A rare female grey wolf from the Northern Rockies in America travelled hundreds of miles into northern Arizona, marking the species’ first appearance in the region in more than 70 years and the farthest journey south, wildlife officials confirmed Friday. A wolf-like animal had been spotted roaming the North Rim of the Grand Canyon and the adjacent national forest since last month. Biologists collected its scat and sent it to a University of Idaho laboratory for testing, verifying what environmentalists had suspected based on its appearance and a radio collar around its neck. Biologists do not know the wolf’s age or from where it travelled, because the radio collar was not transmitting a signal, and cold weather forced biologists to suspend efforts to capture the animal and replace the collar. The Idaho lab might be able to glean more details about the wolf from its DNA, but U.S. Fish and Wildlife spokesman Jeff Humphrey said that could take several weeks or months.
We’ll let this wolf be a wolf where it’s at, and if it decides it’s going to move back north, it can do that. Or if somebody joins her, then that’s nature taking its course.
Jeff Humphrey, spokesman for U.S. Fish and Wildlife
About 25 percent of the roughly 1,700 wolves from the Northern Rockies are being tracked, wildlife officials said. They are distinguished from the Mexican gray wolves found in the Southwest by their more full bodies and less pointed ears. Mike Jimenez with the Fish and Wildlife Service in Wyoming said Northern Rockies grey wolves are hard-wired to disperse and have travelled hundreds of miles. One young female started off in Montana and traveled 3,000 miles over six months, making stops in Wyoming, Idaho, Utah and Colorado before it died, he said. Colorado had been the farthest journey south for the animals until the female was confirmed in Arizona, he said.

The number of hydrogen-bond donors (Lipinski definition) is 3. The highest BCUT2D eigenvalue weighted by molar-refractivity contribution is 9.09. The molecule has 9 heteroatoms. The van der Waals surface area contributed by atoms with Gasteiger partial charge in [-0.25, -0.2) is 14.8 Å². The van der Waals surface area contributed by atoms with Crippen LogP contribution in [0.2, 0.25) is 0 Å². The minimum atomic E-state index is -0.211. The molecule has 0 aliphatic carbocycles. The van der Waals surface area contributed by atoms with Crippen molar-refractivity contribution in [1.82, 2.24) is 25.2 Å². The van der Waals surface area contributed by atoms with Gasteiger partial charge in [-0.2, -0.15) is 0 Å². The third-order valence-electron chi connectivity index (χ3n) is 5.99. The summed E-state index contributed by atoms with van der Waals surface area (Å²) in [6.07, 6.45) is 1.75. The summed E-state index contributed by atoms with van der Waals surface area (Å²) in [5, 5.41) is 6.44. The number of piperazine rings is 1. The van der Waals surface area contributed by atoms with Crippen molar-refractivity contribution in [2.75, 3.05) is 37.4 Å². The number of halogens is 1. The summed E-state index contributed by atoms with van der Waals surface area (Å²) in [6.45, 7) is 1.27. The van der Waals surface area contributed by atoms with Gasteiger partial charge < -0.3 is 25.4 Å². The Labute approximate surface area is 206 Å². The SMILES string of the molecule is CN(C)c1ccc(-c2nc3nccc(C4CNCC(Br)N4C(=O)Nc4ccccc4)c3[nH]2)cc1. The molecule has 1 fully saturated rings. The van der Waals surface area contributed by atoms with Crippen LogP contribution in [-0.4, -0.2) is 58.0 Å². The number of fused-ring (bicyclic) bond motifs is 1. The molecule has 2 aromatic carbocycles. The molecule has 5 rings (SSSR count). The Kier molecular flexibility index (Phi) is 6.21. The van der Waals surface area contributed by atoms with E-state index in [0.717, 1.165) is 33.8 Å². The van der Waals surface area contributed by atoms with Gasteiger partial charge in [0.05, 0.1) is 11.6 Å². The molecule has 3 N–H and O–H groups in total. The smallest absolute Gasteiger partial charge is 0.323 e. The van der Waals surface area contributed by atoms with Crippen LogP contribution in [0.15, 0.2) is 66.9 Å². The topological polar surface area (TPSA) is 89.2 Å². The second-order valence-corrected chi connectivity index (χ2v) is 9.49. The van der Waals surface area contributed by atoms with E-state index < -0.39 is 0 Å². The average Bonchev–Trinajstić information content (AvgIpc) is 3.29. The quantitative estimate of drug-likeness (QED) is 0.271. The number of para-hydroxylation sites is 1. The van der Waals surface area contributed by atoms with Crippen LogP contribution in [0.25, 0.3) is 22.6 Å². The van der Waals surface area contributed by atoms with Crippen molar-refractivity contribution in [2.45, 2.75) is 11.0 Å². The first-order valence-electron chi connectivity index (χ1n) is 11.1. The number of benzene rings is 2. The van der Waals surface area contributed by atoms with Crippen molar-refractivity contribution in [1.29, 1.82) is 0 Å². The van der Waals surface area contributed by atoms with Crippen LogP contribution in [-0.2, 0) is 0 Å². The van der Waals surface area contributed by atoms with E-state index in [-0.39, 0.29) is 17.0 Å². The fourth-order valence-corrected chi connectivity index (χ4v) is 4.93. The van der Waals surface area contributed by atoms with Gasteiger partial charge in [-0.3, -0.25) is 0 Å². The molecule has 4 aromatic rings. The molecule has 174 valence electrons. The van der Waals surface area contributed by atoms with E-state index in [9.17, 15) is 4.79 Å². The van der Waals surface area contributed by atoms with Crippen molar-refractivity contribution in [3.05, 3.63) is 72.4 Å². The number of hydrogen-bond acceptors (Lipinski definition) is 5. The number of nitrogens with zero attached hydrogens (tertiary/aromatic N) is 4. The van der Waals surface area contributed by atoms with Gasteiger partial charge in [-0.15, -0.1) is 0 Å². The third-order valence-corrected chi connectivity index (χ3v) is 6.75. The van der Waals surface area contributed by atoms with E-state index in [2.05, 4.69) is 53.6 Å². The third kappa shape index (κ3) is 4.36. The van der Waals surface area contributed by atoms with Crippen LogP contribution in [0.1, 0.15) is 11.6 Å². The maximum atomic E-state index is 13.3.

It’s looking for love. It leaves the core population and doesn’t know the love of its life is going to be right over the next hill, so it just keeps travelling.
Ed Bangs, who led recovery efforts for wolves in the Northern Rockies over two decades before retiring from the Fish and Wildlife Service in 2011